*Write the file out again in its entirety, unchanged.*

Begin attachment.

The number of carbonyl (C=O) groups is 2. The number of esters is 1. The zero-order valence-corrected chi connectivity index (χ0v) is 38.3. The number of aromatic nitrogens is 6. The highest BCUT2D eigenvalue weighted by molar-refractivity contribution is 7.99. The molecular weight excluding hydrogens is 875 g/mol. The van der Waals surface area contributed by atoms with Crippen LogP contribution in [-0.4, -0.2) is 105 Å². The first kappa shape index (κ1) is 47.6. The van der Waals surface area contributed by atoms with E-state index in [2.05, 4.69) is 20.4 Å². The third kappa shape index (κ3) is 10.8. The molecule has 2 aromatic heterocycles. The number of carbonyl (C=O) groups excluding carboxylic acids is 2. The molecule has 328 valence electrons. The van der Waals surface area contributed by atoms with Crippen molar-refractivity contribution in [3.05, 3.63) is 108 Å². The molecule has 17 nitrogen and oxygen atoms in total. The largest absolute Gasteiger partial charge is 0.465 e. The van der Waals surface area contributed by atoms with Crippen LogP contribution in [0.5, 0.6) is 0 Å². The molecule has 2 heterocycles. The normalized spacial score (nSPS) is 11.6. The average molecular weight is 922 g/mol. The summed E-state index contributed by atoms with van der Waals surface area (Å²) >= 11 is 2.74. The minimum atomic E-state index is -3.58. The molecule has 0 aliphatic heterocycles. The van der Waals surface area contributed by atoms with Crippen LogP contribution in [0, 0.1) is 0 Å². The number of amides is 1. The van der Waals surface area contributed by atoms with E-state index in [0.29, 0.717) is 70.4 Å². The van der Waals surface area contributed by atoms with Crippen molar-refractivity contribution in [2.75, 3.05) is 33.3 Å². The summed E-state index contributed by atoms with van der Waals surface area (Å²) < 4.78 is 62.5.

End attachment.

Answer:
The number of carbonyl (C=O) groups is 2. The number of esters is 1. The zero-order valence-corrected chi connectivity index (χ0v) is 38.3. The number of aromatic nitrogens is 6. The highest BCUT2D eigenvalue weighted by molar-refractivity contribution is 7.99. The molecular weight excluding hydrogens is 875 g/mol. The van der Waals surface area contributed by atoms with Crippen LogP contribution in [-0.4, -0.2) is 105 Å². The first kappa shape index (κ1) is 47.6. The van der Waals surface area contributed by atoms with E-state index in [2.05, 4.69) is 20.4 Å². The third kappa shape index (κ3) is 10.8. The molecule has 2 aromatic heterocycles. The number of carbonyl (C=O) groups excluding carboxylic acids is 2. The molecule has 328 valence electrons. The van der Waals surface area contributed by atoms with Crippen molar-refractivity contribution in [3.05, 3.63) is 108 Å². The molecule has 17 nitrogen and oxygen atoms in total. The largest absolute Gasteiger partial charge is 0.465 e. The van der Waals surface area contributed by atoms with Crippen LogP contribution in [0.5, 0.6) is 0 Å². The molecule has 2 heterocycles. The normalized spacial score (nSPS) is 11.6. The average molecular weight is 922 g/mol. The summed E-state index contributed by atoms with van der Waals surface area (Å²) >= 11 is 2.74. The minimum atomic E-state index is -3.58. The molecule has 0 aliphatic heterocycles. The van der Waals surface area contributed by atoms with Crippen LogP contribution in [0, 0.1) is 0 Å². The number of amides is 1. The van der Waals surface area contributed by atoms with E-state index in [0.29, 0.717) is 70.4 Å². The van der Waals surface area contributed by atoms with Crippen molar-refractivity contribution in [2.75, 3.05) is 33.3 Å². The summed E-state index contributed by atoms with van der Waals surface area (Å²) < 4.78 is 62.5.